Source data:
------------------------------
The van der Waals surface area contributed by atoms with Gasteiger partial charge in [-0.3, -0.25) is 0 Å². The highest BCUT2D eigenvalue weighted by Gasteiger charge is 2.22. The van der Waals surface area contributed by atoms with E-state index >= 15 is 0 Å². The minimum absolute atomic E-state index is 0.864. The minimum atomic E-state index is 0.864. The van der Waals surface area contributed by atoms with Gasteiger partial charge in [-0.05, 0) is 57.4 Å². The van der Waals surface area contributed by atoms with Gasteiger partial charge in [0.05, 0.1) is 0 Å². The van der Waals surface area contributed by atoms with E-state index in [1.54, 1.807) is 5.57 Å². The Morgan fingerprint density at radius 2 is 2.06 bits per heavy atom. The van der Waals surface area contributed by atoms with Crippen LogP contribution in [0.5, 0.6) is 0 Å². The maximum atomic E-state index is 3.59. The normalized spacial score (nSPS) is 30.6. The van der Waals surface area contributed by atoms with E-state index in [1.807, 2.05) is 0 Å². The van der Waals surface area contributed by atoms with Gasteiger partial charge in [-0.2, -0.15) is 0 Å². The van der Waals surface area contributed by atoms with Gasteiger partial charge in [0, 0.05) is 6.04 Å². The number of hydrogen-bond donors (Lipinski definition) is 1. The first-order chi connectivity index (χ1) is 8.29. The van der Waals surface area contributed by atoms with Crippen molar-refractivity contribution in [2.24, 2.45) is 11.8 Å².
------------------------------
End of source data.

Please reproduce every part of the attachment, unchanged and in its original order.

The van der Waals surface area contributed by atoms with Gasteiger partial charge in [-0.3, -0.25) is 0 Å². The highest BCUT2D eigenvalue weighted by Gasteiger charge is 2.22. The van der Waals surface area contributed by atoms with E-state index >= 15 is 0 Å². The minimum absolute atomic E-state index is 0.864. The minimum atomic E-state index is 0.864. The van der Waals surface area contributed by atoms with Gasteiger partial charge in [-0.05, 0) is 57.4 Å². The van der Waals surface area contributed by atoms with Gasteiger partial charge in [0.05, 0.1) is 0 Å². The van der Waals surface area contributed by atoms with E-state index in [1.54, 1.807) is 5.57 Å². The Morgan fingerprint density at radius 2 is 2.06 bits per heavy atom. The van der Waals surface area contributed by atoms with Crippen LogP contribution in [0.5, 0.6) is 0 Å². The maximum atomic E-state index is 3.59. The normalized spacial score (nSPS) is 30.6. The van der Waals surface area contributed by atoms with E-state index in [1.807, 2.05) is 0 Å². The van der Waals surface area contributed by atoms with Gasteiger partial charge in [-0.2, -0.15) is 0 Å². The van der Waals surface area contributed by atoms with Gasteiger partial charge in [0, 0.05) is 6.04 Å². The number of hydrogen-bond donors (Lipinski definition) is 1. The first-order chi connectivity index (χ1) is 8.29. The van der Waals surface area contributed by atoms with Crippen molar-refractivity contribution in [2.24, 2.45) is 11.8 Å².